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Give Directly – the direct way to reach the poorest

A billion people still live on less than $1.25 a day. It’s a slowly decreasing number, and there are any number of programmes to accelerate that decline. One of the most straightforward is cash transfers – just giving poor people a sum of money. It’s an idea that gets all sorts of knee-jerk reactions, usually […]

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Restorative-Economy

The Restorative Economy

One of my most interesting freelance jobs over the last couple of years has been a series of background papers for a new Tearfund campaign. I’ve been waiting to see what would come out of it at the end of the process, and last week the campaign finally launched. It’s called ordinary heroes, and it […]

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oxfam-uk-doughnut

Take a bite of Oxfam’s UK doughnut

In 2009 Johan Rockstrom and colleagues at the Stockholm Resilience Center published the Planetary Boundaries report. It identified nine environmental boundaries, and within them, a ‘safe space for humanity’. Kate Raworth, at Oxfam at the time, then added another element. Looking at the famous circular chart of the boundaries, she realised that no environmental impact […]

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stilton_and_port_150

Kettle chips, Coca Cola, and a cure for ebola

Yesterday I came across a new word that I can’t unsee: premiumisation. I read it in an article about Coca Cola, which is planning to move into the world of dairy with a new milk-with-bells-on called Fairlife. “It’s basically the premiumisation of milk” said company exec Sandy Douglas. It’s “a milk that’s premiumised and tastes […]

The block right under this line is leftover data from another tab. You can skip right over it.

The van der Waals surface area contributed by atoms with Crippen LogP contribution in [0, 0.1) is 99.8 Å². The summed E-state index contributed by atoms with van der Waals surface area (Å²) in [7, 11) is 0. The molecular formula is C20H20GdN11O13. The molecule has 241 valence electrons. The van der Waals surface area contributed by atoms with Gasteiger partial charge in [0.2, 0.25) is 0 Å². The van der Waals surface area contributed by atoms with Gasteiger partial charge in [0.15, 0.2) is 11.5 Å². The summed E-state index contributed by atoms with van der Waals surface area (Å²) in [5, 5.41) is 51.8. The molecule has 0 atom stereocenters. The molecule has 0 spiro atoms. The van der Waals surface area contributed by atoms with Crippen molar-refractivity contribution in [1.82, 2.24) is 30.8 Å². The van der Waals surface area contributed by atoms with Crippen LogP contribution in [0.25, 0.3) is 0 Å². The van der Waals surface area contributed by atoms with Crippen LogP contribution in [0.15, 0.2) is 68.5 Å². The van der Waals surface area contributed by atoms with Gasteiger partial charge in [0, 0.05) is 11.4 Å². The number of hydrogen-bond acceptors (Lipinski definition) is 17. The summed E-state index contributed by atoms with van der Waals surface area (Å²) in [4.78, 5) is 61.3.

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wakawaka code

Pay-as-you-go solar power for the poor

All across Africa, low income households without electricity access depend on kerosene lamps or candles to light their homes after dark. It’s not a steady or consistent light, and it’s a fire risk. There are health risks from kerosene fumes too. Despite the poor quality of the light, it doesn’t come cheap. The average family […]

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solar-canal

Building of the week – the solar canal

1.2 billion people in the world don’t have access to electricity, and therefore lack the life-changing technologies of electric light, refrigeration, power tools, or computing. A quarter of those 1.2 billion unconnected people live in India, and providing electricity to them is one of the government’s big priorities. It’s a major challenge – imagine bringing […]

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monsanto india

The environmentalism of the poor

Concern for the environment is often described as a luxury, something that emerging middle classes can pick up once more pressing development needs have been met. It’s an argument that some developing countries have used to duck out of climate change negotiations. It’s also used by commentators who say that economic growth is the most […]

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The Seamstress

The three dimensions of energy access

This week I’ve been checking in on Practical Action’s 2014 edition of the Poor People’s Energy Outlook, an important series of reports that has highlighted how and why we should extend cheap energy to everyone. They make a strong case for energy access as a key component of development, freeing people from drudgery, improving health, […]

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food banks

The trouble with food banks

Food banks have been a growing phenomenon in Britain over the last few years. They have become Exhibit A in the argument that our wealth is inequitably shared, the economic recovery isn’t reaching everyone, and that poverty remains real and serious in Britain today. Here’s a example that arrived in my inbox yesterday. That’s from […]

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poor-peoples-energy-outlook

Climate change action for the poor

One of the common arguments against action on climate change is that it is expensive. Both rich and poor countries use that excuse, but when developing countries use it is usually framed along the lines of sustainability as a luxury. Once we reach a certain level of industrialisation, the argument goes, we can start looking […]

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